Saturday Stories from New Balance Nationals Indoor

Meet stories by Phil Grove and Steve Mazzone from Saturday's events at the 2014 New Balance Nationals Indoor.


Saturday Event Results

After moving up U.S. all-time list all season in pole vault, Devin King reaches top of historic mountain with new national high record

by Phil Grove

It was time to roll out the heavy artillery.

Devin King knew it, and so did his coach.

Facing a third and possibly final try at a national record, the Kentwood, La., pole vaulter reached for a longer pole to give him the edge in his battle with the crossbar. Already the 2014 national leader at 17 feet, 8 inches, King soared over the bar at 17-10.25 before celebrating the new all-time indoor best.

“We have been practicing on bigger poles,” said the winner, who outdistanced the competition by more than 16 inches. “It really takes a lot of speed and strength to get on them. We knew that it was the key to jump 17-10 or 18 feet, so we have been focusing on bigger poles. It worked.”

Erica Bertolina, King’s coach and a 2008 Olympian in the pole vault, said the success that the Southeastern Louisiana signee achieved today on a longer pole will come in handy when the outdoor season begins.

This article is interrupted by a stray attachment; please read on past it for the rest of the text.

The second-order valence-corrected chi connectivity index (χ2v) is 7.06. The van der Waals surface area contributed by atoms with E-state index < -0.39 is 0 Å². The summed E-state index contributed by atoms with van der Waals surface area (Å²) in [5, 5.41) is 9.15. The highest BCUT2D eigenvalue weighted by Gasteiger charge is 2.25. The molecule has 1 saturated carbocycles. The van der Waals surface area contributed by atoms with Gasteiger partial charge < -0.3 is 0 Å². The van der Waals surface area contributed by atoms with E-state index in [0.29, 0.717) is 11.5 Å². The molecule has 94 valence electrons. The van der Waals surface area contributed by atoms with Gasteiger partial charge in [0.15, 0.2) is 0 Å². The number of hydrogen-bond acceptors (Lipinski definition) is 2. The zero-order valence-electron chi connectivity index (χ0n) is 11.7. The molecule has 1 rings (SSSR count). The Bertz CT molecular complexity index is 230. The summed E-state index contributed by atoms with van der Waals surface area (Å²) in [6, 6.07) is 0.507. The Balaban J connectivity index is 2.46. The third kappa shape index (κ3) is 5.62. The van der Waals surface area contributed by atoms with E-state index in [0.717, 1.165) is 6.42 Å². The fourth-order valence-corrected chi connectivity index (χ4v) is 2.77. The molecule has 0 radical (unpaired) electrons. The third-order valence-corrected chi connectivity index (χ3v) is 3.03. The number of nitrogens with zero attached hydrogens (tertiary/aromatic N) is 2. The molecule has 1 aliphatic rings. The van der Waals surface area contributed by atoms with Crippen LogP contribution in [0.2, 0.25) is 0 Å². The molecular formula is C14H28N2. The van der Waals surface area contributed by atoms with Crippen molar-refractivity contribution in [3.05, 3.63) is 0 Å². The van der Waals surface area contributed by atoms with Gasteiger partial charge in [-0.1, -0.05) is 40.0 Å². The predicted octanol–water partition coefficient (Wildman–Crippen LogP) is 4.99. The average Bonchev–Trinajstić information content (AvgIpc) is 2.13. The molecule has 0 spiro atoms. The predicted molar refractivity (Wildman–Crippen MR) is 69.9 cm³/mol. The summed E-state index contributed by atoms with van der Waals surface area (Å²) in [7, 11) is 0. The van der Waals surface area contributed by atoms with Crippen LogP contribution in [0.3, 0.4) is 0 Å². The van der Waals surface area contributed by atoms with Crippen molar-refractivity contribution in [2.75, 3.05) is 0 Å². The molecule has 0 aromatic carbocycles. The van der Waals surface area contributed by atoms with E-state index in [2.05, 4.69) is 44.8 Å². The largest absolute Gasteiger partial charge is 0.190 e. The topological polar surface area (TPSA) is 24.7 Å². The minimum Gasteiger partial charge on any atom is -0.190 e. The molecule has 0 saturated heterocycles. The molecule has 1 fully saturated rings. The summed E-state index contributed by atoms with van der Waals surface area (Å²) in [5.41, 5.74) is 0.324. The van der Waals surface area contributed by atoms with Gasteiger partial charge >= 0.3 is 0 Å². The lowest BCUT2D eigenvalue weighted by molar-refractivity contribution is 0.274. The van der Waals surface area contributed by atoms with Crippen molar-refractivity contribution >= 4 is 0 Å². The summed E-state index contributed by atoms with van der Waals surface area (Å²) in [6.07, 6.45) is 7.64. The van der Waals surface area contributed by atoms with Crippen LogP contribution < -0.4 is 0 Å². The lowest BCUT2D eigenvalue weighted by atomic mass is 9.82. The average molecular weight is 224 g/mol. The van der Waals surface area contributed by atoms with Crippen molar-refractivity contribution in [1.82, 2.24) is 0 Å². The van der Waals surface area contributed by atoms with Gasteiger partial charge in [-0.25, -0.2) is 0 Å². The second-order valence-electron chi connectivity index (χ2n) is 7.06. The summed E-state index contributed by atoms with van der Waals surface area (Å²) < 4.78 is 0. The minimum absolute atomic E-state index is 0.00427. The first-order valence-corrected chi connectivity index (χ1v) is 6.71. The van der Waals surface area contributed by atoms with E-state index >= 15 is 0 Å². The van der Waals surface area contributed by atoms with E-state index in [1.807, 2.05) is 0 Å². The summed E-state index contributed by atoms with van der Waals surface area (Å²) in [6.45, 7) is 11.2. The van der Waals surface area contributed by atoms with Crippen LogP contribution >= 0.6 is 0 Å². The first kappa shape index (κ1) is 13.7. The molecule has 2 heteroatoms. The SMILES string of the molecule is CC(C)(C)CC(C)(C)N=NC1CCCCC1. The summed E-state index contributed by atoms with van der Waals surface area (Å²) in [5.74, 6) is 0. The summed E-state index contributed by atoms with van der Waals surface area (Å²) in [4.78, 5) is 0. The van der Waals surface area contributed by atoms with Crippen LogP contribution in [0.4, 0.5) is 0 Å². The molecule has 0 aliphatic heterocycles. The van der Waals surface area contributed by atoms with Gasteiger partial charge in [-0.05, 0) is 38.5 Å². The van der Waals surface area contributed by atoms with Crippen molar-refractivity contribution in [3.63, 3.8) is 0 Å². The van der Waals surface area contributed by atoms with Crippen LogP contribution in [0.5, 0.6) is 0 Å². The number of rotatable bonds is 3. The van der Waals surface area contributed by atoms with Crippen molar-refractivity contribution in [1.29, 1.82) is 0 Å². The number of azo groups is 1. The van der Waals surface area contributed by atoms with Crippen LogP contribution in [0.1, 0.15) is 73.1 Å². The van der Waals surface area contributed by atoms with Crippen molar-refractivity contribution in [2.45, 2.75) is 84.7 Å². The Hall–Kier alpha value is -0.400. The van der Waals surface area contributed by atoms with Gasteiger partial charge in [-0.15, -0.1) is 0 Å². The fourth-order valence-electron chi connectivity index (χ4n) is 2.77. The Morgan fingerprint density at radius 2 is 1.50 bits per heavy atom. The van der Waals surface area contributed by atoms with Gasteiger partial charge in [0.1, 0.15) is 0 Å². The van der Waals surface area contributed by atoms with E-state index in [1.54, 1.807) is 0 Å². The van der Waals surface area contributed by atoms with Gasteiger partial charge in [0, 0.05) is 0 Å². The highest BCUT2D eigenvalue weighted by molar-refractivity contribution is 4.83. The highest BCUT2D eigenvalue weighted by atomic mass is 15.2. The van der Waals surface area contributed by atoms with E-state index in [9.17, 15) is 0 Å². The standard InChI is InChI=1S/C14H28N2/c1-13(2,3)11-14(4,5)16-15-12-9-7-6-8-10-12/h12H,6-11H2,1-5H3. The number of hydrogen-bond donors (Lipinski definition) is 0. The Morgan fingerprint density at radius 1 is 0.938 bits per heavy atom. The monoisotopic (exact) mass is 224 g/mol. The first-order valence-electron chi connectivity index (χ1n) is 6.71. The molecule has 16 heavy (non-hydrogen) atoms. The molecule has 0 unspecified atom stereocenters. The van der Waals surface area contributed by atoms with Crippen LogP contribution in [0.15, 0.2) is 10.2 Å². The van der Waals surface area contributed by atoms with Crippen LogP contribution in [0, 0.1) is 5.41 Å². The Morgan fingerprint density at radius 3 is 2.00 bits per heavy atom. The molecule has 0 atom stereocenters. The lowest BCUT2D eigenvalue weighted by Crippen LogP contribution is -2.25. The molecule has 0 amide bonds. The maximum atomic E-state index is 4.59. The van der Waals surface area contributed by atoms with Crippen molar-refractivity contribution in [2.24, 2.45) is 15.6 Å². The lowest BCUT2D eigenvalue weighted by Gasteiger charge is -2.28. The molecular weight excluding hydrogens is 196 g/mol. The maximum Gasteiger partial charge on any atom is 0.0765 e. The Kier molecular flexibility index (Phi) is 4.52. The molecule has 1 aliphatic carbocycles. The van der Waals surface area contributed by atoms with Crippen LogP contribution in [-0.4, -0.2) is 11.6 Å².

“That was a big adjustment for him,” Bertolina said of using longer poles. “We tried to do that a few weeks ago, and it was a little bit rough.

“Today, he didn’t have a choice. He had to go to a longer pole. It worked pretty well for him today.”

When King entered the competition at 16-2, only five other vaulters were still alive. His third consecutive first-try over at 16-10 guaranteed the senior of the indoor national title, and then he turned his attention to breaking records.

Prior to surpassing Andrew Irwin’s US indoor record of 17-9.75 from 2011, King raised the meet record to 17-6 with a substantial clearance.

“I felt pretty confident in jumping 17-6,” he said. “I cleared on the first attempt.

“I’ve jumped 17-8 so that’s old news. 17-10, I was exhausted but happy. I’ve been over it at meets, and I haven’t gotten it. So I feel relief at getting it now. I feel great.”

Bertolina noted that minor adjustments in King’s approach, coupled with the longer pole, paid immediate dividends on the record clearance.

“I adjusted his run so he had a little bit more room coming in to the takeoff, and it helped him move the pole better,” she said. “Obviously, that’s the adjustment that he needed because he had the height. (He) just didn’t leave the bar up.”

King’s afternoon finally came to an end with three solid attempts at 18-0 but not before he complimented his coach for her part in having his name in the national record book.

“She’s taught me everything I’ve known,” King said of Bertolina’s importance in his rapid development in just over three years in the event. “She’s a major role in my life. I thank God for her.

“She’s a great coach. Everything I do comes from her.”

Jonathan Denby of Carlinville, Ill., claimed the silver with a 16-6 clearance (US #9), while Noah Gilfillan of Corsicana, Texas, was third at 16-2 and Todd Uckermark of Warwick, NY, also cleared 16-2 for fourth.